Bureaucracy, corruption, greed: why some First Nations don't have clean drinking water

Jocelyn Burzuik president of Sundance Construction and a Red River Metis shares her insights on the topic in this Rebel News exclusive interview.

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One of the most often talked about issues around election time is access to clean drinking water for First Nation communities.

Unfortunately, despite decades of promises from various governments, long-term boil water advisories are far too commonplace for indigenous communities in Canada.

Once elections come and go, so too does the focus on this problem.

This is an issue that transcends party lines and speaks to the very core of our soul as a nation. Every child in Canada should be able to turn on a tap and drink water, or be able to have a bath without fear of adverse reactions to contaminants. So, what is holding us back?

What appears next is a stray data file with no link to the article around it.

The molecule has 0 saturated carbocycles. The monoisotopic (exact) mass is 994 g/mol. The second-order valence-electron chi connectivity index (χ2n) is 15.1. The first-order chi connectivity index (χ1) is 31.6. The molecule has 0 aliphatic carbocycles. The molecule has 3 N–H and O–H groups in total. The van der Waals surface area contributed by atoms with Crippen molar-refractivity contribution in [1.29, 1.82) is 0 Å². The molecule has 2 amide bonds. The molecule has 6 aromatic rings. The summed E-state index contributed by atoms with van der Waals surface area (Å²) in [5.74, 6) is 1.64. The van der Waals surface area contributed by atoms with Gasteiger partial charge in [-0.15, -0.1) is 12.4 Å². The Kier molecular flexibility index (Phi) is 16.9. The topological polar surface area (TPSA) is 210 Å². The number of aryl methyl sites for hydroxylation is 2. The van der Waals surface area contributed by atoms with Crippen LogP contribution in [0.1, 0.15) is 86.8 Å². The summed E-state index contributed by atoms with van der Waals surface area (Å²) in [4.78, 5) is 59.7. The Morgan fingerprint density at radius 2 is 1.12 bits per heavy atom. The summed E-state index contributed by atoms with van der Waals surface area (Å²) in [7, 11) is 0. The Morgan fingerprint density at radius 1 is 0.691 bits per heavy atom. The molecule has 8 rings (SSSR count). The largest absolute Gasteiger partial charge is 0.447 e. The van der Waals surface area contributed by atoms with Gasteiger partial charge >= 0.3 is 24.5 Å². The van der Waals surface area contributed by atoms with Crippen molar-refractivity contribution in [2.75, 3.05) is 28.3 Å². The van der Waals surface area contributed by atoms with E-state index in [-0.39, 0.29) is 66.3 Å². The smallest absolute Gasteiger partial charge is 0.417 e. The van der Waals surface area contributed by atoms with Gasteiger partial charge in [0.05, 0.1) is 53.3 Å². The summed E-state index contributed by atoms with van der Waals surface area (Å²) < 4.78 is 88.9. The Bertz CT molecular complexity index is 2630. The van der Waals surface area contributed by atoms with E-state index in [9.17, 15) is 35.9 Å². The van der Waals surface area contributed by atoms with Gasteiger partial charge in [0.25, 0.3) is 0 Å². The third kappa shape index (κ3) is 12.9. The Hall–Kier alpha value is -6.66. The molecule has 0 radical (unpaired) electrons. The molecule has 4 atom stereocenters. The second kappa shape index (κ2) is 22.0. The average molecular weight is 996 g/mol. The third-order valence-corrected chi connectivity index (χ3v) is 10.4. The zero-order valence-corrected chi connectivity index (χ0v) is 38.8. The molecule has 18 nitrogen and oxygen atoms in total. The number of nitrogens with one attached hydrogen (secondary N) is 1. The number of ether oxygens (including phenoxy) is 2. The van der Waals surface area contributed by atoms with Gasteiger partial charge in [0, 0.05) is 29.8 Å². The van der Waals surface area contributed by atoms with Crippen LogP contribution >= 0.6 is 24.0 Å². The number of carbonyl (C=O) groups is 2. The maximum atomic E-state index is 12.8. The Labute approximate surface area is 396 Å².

Most of us know on a fundamental level that this is a problem that needs to be addressed, but we aren’t familiar enough with two key factors: firstly, water treatment and secondly, indigenous affairs. In order to address this issue, Canadians need to be informed. But where to start?

Fortunately, someone passed Jocelyn Burzuik’s name along and suggested she might be able to help shed some light on the topic.

Jocelyn is the president of Sundance Construction; she has a military background and an extensive history of clean water advocacy and construction experience on water treatment projects.

She is also a Red River Metis, so she is uniquely qualified to take us on a deep dive into the bureaucracy, corruption, ineptitude, and greed that is responsible for the lack of clean drinking water for so many First Nations people.

We investigate elections issues like nobody else, because we ask the questions that matter. If you want to help us expose the truth about important issues, like clean drinking water for indigenous communities, we need your help. Go to RealReporters.ca to support real journalism.

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